Isn’t It Ironic? Litigation Funding Firm Hit With Securities Suit

In a development that some may find more than a little bit ironic, U.K.-based litigation finance firm Burford Capital has been hit with a securities class action lawsuit following a drop in its share price after a short seller published a report questioning the company’s financial reporting. Burford has denied the short seller’s allegations and has also raised interesting questions about trading in its securities at the time of the research report’s release. A copy of the August 21, 2019 complaint filed against the company and certain of its executives can be found here. Continue Reading

Ninth Circuit Certifies Consent to Settlement Question to Arizona Supreme Court

In an interesting development in a long-running legal battle in which for-profit education company Apollo Education Group is seeking D&O insurance coverage for its $13.125 million settlement of an options backdating-related securities class action lawsuit, the Ninth Circuit has certified to the Arizona Supreme Court the question of the standard of law to be applied to the insurance policy’s consent to settlement provisions. The Arizona Court’s response to the certified question potentially could have important implications for the meaning and application of similar provisions in other D&O insurance policies. The Ninth Circuit’s August 15, 2019 opinion certifying the question to the Arizona court can be found here. Continue Reading

Oracle Board Special Litigation Committee Recommends Shareholder’s Derivative Claims Proceed

It is not uncommon for corporate boards facing shareholder derivative litigation to appoint a special litigation committee to investigate the allegations that the plaintiff shareholder raised in the suit. However, in an unusual development in the shareholder derivative lawsuit pending in Delaware against directors and officers of Oracle, the company’s board’s special litigation committee (SLC) has advised the court that the committee of three independent directors believes it is in the company’s best interest to allow the lead plaintiff (rather than the committee itself) to proceed with the claims on behalf of Oracle. Alison Frankel’s August 19, 2019 post on her On the Case blog discussing the Oracle derivative lawsuit and the SLC’s letter to the court can be found here. Continue Reading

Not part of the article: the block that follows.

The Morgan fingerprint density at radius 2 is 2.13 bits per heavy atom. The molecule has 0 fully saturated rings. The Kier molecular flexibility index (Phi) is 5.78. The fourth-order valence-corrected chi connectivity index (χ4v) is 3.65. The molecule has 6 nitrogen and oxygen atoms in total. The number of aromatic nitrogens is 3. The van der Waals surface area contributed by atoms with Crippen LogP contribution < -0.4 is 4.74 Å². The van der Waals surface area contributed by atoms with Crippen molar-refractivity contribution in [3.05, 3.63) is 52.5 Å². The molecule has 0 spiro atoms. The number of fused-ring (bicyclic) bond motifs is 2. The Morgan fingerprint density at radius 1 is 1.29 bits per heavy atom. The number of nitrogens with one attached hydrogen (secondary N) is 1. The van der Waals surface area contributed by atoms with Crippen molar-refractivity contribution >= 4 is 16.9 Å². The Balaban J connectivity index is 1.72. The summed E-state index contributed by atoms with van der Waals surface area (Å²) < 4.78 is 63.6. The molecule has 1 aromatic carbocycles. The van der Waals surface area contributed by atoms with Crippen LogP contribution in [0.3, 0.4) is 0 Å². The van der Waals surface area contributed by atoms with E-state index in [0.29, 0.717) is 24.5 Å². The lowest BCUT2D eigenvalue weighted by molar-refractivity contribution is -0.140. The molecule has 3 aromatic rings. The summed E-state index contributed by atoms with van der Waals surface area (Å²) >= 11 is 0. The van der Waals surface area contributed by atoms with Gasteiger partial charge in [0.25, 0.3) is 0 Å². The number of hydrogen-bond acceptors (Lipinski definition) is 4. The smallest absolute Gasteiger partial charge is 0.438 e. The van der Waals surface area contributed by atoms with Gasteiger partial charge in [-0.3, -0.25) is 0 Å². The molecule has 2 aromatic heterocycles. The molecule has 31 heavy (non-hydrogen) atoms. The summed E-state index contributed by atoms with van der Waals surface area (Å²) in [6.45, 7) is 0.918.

Guest Post: Is Amazon Liable for the Capital One Hack?

John Reed Stark

The Capital One data hack has attracted a great deal of attention, not least because of the size and extent of the breach, but also because the hacker apparently managed to steal data from The Cloud. In the following guest post, John Reed Stark, President of John Reed Stark Consulting and former Chief of the SEC’s Office of Internet Enforcement, takes a closer look at this aspect of the Capital One data breach and asked whether Amazon, the cloud service provider, can be held liable for the hack? Stark takes a close look at the technology involved and analyzes the potential liability issues between Capital One, on the one hand, and Amazon, on the other. A version of this article originally appeared on Securities Docket. My thanks to John for allowing me to publish his article as a guest post on this site. I welcome guest post submissions from responsible authors on topics of interest to this blog’s readers. Please contact me directly if you would like to submit a guest post. Here is John’s article. Continue Reading

Are We Entering a New Class Actions Era in the UK?

Class actions are of course well-established in the United States, but class action litigation has never been as well-developed in the UK. Among a number of reasons for this arguably is the lack of an “opt-out” class action procedure in the UK. However, as detailed in an interesting July 2019 memo by Colin Hutton of the CMS law firm entitled “Opt-Out Class Actions in the UK: Are We Entering a New Era in Litigation?” (here), several recent developments suggest that there may be “gradual but significant changes that may well alter the litigation culture in the UK permanently.” Continue Reading

Guest Post: Modern Slavery Report Recommends Tougher Disclosure Rules for U.K. Companies

Francis Kean